Medical tourism draws Americans to Mexico

Medical tourism in Mexico attracts Americans to travel to high-risk areas


US Department of State a warning was issued after a report showed that counterfeit pharmaceuticals containing illegal drugs are being sold in pharmacies in Mexico.

The department said the counterfeit drugs were tainted with substances including fentanyl and methamphetamine. The details of the fake pills were first reported by the Los Angeles Times. The Department said the Drug Enforcement Administration has also reported counterfeit prescriptions being sold on both sides of the border for OxyContin, Percocet, Xanax and others.

The department said in its advisory that people should “exercise caution when purchasing medications,” noting that pharmaceuticals, even those that may require a prescription in the United States, “are often available for purchase with little regulation.”

In addition to the risk of contamination, officials said counterfeit drugs could “turn out to be ineffective” or have the wrong strength.

“Drugs should be purchased after consultation with a healthcare professional and from reputable institutions,” the department said, noting that counterfeit drugs “are readily advertised on social media and can be purchased at small, out-of-network pharmacies in Mexico along the border and in tourist areas. zone”.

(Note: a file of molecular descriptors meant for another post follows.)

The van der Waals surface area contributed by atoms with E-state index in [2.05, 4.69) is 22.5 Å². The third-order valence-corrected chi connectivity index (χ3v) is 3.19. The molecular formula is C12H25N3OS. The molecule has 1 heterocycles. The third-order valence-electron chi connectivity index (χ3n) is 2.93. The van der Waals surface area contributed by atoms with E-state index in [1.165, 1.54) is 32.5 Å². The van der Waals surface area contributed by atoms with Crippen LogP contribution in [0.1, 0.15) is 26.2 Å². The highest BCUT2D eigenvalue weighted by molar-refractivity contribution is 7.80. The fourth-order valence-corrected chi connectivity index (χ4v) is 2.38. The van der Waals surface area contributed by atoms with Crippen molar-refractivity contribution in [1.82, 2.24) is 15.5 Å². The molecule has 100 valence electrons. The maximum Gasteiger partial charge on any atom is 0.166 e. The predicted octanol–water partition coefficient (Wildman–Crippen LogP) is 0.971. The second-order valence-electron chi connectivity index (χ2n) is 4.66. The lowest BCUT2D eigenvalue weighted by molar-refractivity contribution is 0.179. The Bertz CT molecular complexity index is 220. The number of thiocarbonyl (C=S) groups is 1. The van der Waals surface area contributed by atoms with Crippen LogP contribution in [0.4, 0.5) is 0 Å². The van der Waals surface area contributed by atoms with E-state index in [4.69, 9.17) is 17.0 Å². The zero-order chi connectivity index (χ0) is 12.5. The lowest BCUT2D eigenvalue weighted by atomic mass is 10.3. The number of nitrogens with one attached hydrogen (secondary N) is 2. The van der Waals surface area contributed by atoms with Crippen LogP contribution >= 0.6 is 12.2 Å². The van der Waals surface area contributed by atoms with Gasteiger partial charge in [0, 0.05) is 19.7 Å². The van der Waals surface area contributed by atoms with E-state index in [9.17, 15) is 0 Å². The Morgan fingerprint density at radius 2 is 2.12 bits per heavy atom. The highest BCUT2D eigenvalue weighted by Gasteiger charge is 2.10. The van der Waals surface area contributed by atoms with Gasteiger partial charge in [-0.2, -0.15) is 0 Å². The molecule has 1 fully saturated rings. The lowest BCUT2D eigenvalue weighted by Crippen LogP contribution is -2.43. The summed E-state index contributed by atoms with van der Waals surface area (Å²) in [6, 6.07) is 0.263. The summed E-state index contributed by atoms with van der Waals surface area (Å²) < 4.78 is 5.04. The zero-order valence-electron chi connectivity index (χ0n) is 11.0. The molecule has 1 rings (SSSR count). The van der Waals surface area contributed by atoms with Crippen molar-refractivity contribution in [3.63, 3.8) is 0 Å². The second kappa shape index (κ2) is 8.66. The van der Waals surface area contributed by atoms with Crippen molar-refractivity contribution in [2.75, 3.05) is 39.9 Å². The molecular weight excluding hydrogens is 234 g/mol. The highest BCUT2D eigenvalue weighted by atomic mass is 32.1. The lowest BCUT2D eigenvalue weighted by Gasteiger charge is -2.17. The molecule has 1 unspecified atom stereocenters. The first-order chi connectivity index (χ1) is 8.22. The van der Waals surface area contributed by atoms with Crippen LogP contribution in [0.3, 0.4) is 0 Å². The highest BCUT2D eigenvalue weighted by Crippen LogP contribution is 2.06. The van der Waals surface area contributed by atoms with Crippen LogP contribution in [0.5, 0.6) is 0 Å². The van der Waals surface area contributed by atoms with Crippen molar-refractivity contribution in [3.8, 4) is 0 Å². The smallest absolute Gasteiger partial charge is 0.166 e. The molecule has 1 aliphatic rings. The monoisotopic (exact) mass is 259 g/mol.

The kidnapping of four Americans earlier this month in a Mexican border town also drew attention to “medical tourism”, or when people travel to another country to get more affordable health care or get prescriptions. Although the Centers for Disease Control and Prevention does not track crimes related to medical tourism, they consider the practice “risky.”

A 2015 US International Trade Commission Study (USITC) found that about a million people from California traveled to Mexico to buy drugs at lower prices.

Previous articleEarly reports show strong winds during plane crash in Arkansas
Next articleEarthquake in Ecuador kills at least 1 person, causes great destruction